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Former Chambersburg man crashes plane in Indonesia

August 13, 2008|By JENNIFER FITCH

CHAMBERSBURG, PA. -- Rescuers on Monday recovered the body of a former Chambersburg man who was flying a small plane that crashed into a jungle-covered mountain in eastern Indonesia over the weekend, according to The Associated Press.

David Clapper, 46, crashed while making an unscheduled run for produce at the request of some villagers he had just dropped off, according to his mother-in-law, Mary Hernley.

Clapper, son of Don and Carol Clapper of Chambersburg, graduated from Shalom Christian Academy in 1980. He and his wife, Beth, were married for 24 years and had five children ages 10 to 18.

The Protestant couple moved to Indonesia in 1997, returned to the United States briefly and looked for another opportunity to go overseas, Hernley said. They found that with the Catholic-run Associated Mission Aviation in Papua, she said.

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Estimates were that Clapper flew a plane between 13,000 and 14,000 times, although his first experience didn't go too well.

"He got so sick, and he threw up all over the plane," Hernley said. Yet, "he's very adventurous and loved challenges."

Marci Baum said her brother-in-law spent seven years in aviation training.

"He had committed his life to this work that he did and ended up giving his life for it. Dave's desire would have been for God to be honored through his life," said Baum, sister of Beth Clapper.

Hernley said her daughter often had dreams about a plane crash, but, since it has happened, the woman from Lancaster County, Pa., now cannot sleep.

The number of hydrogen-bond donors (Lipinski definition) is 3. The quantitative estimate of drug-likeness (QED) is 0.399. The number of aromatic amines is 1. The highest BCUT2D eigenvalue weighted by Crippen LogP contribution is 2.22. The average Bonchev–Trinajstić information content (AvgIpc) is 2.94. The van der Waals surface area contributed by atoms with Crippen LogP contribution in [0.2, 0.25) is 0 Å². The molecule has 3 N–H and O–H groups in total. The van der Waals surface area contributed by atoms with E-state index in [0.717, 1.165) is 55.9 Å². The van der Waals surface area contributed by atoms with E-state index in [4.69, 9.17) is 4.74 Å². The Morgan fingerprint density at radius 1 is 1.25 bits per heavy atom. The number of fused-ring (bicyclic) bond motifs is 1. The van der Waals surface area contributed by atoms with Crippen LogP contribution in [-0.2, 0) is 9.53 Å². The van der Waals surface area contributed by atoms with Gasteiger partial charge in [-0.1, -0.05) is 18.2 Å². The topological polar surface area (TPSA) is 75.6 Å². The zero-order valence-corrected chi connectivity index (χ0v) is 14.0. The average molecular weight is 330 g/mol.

"She said she was prepared for this. She knew it could happen anytime, and she just gave him to God," Hernley said.

Baum described her brother-in-law as an energetic man who lived life to the fullest and could always find a way to get things done. Hernley recalled a time when her son-in-law had to tie up a pig that had broken free during takeoff.

During a visit by Beth Clapper's parents, the pilot flew building supplies to a remote village where a school and medical center were being constructed.

"He was cleared to fly into 91 villages. A lot of these villages don't have a school and aren't very big. The only way to get things in there is by air," Hernley said.

She said that Clapper will be buried in Indonesia, and his wife and children will try to get their visas renewed beyond September to give them time for closure.

A memorial service will be held in Lancaster County when Beth Clapper and her children are able to return, Baum said. Because that trip is very expensive, a fund has been set up in the family name at White Oak Church of the Brethren, 1211 North Penryn Road, Manheim, PA 17545, she said.

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